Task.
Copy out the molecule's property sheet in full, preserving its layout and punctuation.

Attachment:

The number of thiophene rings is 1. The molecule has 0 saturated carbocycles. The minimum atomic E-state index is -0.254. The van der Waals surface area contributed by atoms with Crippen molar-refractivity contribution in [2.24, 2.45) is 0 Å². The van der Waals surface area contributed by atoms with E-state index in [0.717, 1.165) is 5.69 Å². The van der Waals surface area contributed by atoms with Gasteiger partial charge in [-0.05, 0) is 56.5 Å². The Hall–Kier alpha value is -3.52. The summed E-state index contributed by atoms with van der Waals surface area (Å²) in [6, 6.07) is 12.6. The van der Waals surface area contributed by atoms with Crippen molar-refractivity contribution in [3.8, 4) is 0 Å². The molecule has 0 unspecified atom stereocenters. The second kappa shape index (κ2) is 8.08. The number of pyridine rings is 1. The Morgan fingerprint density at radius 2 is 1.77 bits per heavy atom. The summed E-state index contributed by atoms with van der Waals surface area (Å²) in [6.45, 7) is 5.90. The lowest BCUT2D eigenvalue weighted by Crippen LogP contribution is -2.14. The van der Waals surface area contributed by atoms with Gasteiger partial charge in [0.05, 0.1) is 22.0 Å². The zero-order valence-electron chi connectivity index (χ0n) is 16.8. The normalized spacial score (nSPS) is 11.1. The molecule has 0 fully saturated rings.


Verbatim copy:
The number of thiophene rings is 1. The molecule has 0 saturated carbocycles. The minimum atomic E-state index is -0.254. The van der Waals surface area contributed by atoms with Crippen molar-refractivity contribution in [2.24, 2.45) is 0 Å². The van der Waals surface area contributed by atoms with E-state index in [0.717, 1.165) is 5.69 Å². The van der Waals surface area contributed by atoms with Gasteiger partial charge in [-0.05, 0) is 56.5 Å². The Hall–Kier alpha value is -3.52. The summed E-state index contributed by atoms with van der Waals surface area (Å²) in [6, 6.07) is 12.6. The van der Waals surface area contributed by atoms with Crippen molar-refractivity contribution in [3.8, 4) is 0 Å². The molecule has 0 unspecified atom stereocenters. The second kappa shape index (κ2) is 8.08. The number of pyridine rings is 1. The Morgan fingerprint density at radius 2 is 1.77 bits per heavy atom. The summed E-state index contributed by atoms with van der Waals surface area (Å²) in [6.45, 7) is 5.90. The lowest BCUT2D eigenvalue weighted by Crippen LogP contribution is -2.14. The van der Waals surface area contributed by atoms with Gasteiger partial charge in [0.05, 0.1) is 22.0 Å². The zero-order valence-electron chi connectivity index (χ0n) is 16.8. The normalized spacial score (nSPS) is 11.1. The molecule has 0 fully saturated rings.